Special Report

Nine States Closing the Most Mail Centers

9. Indiana
> No. of proposed closings: 8
> Unemployment rate: 9.0%

The USPS announced it was closing eight separate processing centers in Indiana as part of its consolidation effort. Cities including Gary, Muncie, Bloomington and South Bend are on this list. According to the Indianapolis Star Tribune, the distribution center in Gary is being folded into a larger plant in another part of town, with 156 jobs set to be terminated. The plant in Bloomington currently has more than 40 employees, and it is unclear how many will lose their jobs.

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8. Illinois
> No. of proposed closings: 8
> Unemployment rate: 9.8%

Illinois will soon lose postal centers in Bloomington, Carbondale, Centralia, Quincy, Springfield and Effingham. It is not the first time the state has faced postal closures. In July 2011, a number of Illinois post offices were closed. Illinois is the fifth-largest state in the union. It also has an unemployment rate of 9.8%, significantly higher than the national average of 8.3%.

7. Texas
> No. of proposed closings: 9
> Unemployment rate: 7.8%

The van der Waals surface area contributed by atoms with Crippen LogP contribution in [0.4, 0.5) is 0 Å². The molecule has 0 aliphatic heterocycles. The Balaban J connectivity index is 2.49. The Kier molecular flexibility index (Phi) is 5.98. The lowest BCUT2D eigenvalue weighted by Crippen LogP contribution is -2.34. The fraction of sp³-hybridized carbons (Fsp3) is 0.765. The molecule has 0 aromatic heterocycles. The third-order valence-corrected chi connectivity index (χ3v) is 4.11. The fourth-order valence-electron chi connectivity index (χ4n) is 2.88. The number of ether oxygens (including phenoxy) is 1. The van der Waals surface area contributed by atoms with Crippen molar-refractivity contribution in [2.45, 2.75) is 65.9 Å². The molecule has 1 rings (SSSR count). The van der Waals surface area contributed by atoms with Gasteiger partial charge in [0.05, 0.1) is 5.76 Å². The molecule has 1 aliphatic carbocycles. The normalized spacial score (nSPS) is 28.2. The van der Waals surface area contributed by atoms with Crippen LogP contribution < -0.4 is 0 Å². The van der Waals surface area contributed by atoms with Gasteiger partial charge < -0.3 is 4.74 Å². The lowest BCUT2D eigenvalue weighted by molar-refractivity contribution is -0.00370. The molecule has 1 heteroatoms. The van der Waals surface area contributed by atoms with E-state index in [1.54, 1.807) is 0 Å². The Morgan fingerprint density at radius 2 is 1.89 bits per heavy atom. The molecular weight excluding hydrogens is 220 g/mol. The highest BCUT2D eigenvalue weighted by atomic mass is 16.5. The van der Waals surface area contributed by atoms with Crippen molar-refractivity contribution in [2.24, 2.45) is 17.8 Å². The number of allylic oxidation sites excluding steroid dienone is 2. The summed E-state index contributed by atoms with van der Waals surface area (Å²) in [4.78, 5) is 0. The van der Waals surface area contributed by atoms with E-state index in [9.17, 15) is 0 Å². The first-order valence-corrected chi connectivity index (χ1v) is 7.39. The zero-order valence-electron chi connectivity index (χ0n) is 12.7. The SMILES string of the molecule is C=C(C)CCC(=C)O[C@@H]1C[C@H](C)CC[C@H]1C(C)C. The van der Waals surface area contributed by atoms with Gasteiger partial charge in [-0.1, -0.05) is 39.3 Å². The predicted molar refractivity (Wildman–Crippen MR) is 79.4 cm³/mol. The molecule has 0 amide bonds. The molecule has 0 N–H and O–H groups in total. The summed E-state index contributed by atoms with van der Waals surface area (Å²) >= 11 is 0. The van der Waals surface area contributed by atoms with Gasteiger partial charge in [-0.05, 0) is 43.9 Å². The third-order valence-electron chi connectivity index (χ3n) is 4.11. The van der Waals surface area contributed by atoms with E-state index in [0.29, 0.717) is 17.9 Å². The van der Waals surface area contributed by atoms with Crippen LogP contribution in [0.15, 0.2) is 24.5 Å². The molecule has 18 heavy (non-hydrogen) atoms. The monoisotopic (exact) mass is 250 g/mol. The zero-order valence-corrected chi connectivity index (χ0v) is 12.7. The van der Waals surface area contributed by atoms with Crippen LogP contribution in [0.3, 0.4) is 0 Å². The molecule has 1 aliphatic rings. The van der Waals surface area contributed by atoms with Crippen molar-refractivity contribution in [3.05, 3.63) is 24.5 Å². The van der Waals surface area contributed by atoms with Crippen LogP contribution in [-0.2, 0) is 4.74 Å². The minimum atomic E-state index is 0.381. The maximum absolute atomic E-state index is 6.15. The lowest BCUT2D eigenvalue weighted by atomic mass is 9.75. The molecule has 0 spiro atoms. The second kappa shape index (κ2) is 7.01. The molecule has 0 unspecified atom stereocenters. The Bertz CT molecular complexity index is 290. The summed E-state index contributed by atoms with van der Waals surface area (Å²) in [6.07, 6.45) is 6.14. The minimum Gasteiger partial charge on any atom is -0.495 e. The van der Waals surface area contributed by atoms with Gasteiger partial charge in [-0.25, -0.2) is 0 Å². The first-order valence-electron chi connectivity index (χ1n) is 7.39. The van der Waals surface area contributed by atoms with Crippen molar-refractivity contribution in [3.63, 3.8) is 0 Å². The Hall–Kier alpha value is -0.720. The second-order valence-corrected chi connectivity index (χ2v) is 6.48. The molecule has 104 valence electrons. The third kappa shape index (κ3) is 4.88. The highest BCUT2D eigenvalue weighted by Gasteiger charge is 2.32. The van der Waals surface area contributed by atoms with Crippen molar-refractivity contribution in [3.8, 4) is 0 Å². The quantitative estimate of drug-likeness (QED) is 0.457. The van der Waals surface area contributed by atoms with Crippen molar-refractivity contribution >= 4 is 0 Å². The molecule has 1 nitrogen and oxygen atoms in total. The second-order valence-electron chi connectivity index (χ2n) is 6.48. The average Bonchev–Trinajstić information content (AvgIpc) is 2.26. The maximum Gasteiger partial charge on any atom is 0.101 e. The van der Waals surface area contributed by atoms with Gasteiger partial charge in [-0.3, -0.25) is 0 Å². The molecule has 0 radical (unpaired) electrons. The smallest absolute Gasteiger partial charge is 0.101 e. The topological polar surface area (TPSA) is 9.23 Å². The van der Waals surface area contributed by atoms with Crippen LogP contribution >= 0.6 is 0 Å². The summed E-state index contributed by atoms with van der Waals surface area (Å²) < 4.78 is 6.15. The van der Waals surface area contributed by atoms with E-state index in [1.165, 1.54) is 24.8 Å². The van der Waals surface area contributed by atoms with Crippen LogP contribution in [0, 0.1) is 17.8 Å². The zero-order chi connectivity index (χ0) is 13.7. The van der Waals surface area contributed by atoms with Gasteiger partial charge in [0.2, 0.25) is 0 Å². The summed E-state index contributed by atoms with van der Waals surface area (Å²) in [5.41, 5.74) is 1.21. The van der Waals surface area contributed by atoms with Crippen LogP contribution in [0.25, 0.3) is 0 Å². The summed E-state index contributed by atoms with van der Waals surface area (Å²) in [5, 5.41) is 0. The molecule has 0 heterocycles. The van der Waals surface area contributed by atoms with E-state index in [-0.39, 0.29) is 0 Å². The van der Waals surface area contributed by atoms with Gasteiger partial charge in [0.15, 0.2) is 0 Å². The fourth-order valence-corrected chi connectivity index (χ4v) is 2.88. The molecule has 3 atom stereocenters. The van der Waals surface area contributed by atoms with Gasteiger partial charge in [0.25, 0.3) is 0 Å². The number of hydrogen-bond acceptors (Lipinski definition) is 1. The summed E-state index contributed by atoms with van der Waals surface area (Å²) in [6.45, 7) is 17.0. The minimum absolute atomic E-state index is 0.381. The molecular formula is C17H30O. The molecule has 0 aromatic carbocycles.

Nine postal centers in Texas are set to be closed over the coming months. This includes offices in Dallas, Ft. Worth and two in Waco. According to the Corpus Christi Caller/Times, 71 positions in the processing plant will be cut, while 78 positions will be added in nearby San Antonio.

6. Ohio
> No. of proposed closings: 9
> Unemployment rate: 8.1%

Ohio’s postal service operations are set to undergo major restructuring. According to the Springfield News-Sun, a processing and distribution center in Dayton will be closed, “operations in Akron, Canton and Youngstown would relocate to Cleveland … Toledo’s would be divided between Columbus and Michigan,” and “Steubenville operations are set to move to Pittsburgh, Pa.” Ohio is the seventh-largest state by population.

5. Kentucky
> No. of proposed closings: 9
> Unemployment rate: 9.1%

The closing of nine processing centers in Kentucky may make next-day delivery a thing of the past for people in the state. According to David Walton, USPS spokesmen for Kentucky, quoted in The State Journal, “Right now there’s a time frame of 1 – 3 days for delivery (of first-class mail). We’re going to be changing that to 2 – 3 days.” Processing centers in Lexington, Bowling Green, Campton, Elizabethtown, Hazard, London, Paducah and Somerset will all be shuttered at some point during 2012.

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